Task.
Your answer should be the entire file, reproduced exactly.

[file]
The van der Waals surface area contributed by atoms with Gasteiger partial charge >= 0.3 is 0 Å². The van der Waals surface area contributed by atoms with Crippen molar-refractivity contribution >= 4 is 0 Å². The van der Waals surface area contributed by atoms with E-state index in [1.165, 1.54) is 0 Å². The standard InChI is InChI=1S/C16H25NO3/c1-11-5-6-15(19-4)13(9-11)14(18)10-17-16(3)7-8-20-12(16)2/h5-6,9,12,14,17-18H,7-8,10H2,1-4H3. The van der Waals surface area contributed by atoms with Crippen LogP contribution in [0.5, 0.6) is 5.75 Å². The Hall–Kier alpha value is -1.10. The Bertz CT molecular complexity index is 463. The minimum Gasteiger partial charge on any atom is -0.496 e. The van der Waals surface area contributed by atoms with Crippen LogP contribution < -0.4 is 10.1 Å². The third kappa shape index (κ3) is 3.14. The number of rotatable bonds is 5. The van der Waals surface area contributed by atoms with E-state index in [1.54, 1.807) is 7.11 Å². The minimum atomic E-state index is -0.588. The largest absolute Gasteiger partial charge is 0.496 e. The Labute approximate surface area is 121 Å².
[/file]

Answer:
The van der Waals surface area contributed by atoms with Gasteiger partial charge >= 0.3 is 0 Å². The van der Waals surface area contributed by atoms with Crippen molar-refractivity contribution >= 4 is 0 Å². The van der Waals surface area contributed by atoms with E-state index in [1.165, 1.54) is 0 Å². The standard InChI is InChI=1S/C16H25NO3/c1-11-5-6-15(19-4)13(9-11)14(18)10-17-16(3)7-8-20-12(16)2/h5-6,9,12,14,17-18H,7-8,10H2,1-4H3. The van der Waals surface area contributed by atoms with Crippen LogP contribution in [0.5, 0.6) is 5.75 Å². The Hall–Kier alpha value is -1.10. The Bertz CT molecular complexity index is 463. The minimum Gasteiger partial charge on any atom is -0.496 e. The van der Waals surface area contributed by atoms with Crippen LogP contribution < -0.4 is 10.1 Å². The third kappa shape index (κ3) is 3.14. The number of rotatable bonds is 5. The van der Waals surface area contributed by atoms with E-state index in [1.54, 1.807) is 7.11 Å². The minimum atomic E-state index is -0.588. The largest absolute Gasteiger partial charge is 0.496 e. The Labute approximate surface area is 121 Å².